Swimming with Type 1 diabetes checklist
What children with Type 1 must bring with them swimming
As we begin the swimming season, common sense advice is useful in all instances for parents; however, there are situations where children have additional challenges making plans for swim trips and water safety even more important. In my field, children with Type 1 diabetes are one group where awareness and planning are needed to ensure a safe fun time whether at the pool, beach or lake.
Planning and gear is necessary when setting off for a day of water fun, but for kids with diabetes it can sometimes feel like an Everest expedition. Their checklist can include any or all of the items below:
●Blood glucose meter
●Supplies to check blood sugar
●A cooler or ice packs to keep insulin cool
●Insulin injection supplies
●Insulin pump supplies
●Snacks for low blood sugars
Children and their families with Type 1 diabetes deal with additional risks on top of the typical worries that all families deal with. Some diabetes specific risks include:
●Low blood sugar
●High blood sugars
The wisdom and experience of a parent of a child with Type 1 diabetes adds more practical value. I discovered this article on swimming with Type 1 diabetes.
I reached out via Twitter to the mom and author of the article. As the mother of two girls with Type 1 diabetes, she had a lot of good, practical advice, which I endorse and would give to my own patients.
I know it helps to here from other moms. Here are some of the thoughts and tips that she shared about her now older girls.
Importance of swim lessons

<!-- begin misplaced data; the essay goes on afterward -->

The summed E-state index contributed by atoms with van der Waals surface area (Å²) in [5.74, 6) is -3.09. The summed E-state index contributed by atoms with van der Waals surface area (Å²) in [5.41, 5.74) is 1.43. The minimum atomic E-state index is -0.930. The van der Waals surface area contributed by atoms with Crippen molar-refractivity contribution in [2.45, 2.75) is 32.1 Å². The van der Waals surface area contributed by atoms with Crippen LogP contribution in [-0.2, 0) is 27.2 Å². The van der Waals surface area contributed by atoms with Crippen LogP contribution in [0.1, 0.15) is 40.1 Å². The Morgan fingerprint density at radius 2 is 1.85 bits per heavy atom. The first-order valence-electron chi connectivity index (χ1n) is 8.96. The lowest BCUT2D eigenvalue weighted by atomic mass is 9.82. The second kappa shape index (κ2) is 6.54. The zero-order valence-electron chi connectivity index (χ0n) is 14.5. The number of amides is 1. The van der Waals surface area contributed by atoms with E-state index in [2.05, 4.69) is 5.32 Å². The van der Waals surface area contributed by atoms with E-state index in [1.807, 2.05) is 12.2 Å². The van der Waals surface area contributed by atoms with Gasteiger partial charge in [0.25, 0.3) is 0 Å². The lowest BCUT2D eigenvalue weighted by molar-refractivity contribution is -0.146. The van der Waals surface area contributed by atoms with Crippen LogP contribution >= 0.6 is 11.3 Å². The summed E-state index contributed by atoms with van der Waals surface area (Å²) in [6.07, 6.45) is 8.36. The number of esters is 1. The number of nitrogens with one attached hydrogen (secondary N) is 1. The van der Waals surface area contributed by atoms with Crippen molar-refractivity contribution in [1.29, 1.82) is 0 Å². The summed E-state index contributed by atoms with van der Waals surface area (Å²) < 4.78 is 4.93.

My girls passed all of their swim lessons and have reached the level that will safely take them into adulthood ... I still tend to hold the book and scan the water until both are safely drying off on my blanket. Once a mom, well, always a mom.
“Managing” blood sugars
Despite this natural maturity and necessary growth, our family is still cautious with Type 1 diabetes and swimming. We know that blood sugar management during exercise can be tricky on a good day, let alone, on a day of intense swimming, where every single muscle is engaged and active.
Here is a list of strategies that we use to help keep teenager independence while staying healthy with Type 1 diabetes.
1.Check blood sugar before you go into the water.
2.Blood sugar MUST be above 100 mg/dl.
3.If not, BEFORE swimming, eat a small protein and carb snack and do not bolus. Our girls like re-sealable chocolate milk jugs, cheese and crackers or small peanut butter and jelly sandwiches.
4.Swim with a buddy and never alone.
5.Every hour, get out of the water and check blood glucose.
6.If blood sugar is rising, which often happens due to adrenaline during exercise, reconnect the pump and take ½ of the recommended bolus amount. This also helps to avoid ketones from lack of insulin.
7.Stay hydrated. Even if you feel like you are not thirsty, drink 8 ounces of water each time you are checking your blood sugar.
8.Always bring money. If you find yourself eating through snacks, be prepared to purchase carb-laden food from the snack machine or beach shack. This happens more often than not, so I stress this often!
9.Be prepared for lows that might happen an hour or two after leaving the water. With T1d, it’s not just the first event (swimming), but the second, third and fourth events that need proper planning. For that reason, always tuck in more glucose, more meter strips and extra supplies than you think you might need. Chances are, you will need it!
I hope this article was helpful and makes for a better water safety experience.
My gratitude to naturallysweetsisters.com for sharing.
Joel Steelman, M.D., is an endocrinologist at the Cook Children's Endocrine and Diabetes program, which treats infants, children and teens with conditions that are caused by or affect the hormonal balance of the body. We understand the importance of working together and that's how we approach the care of our children.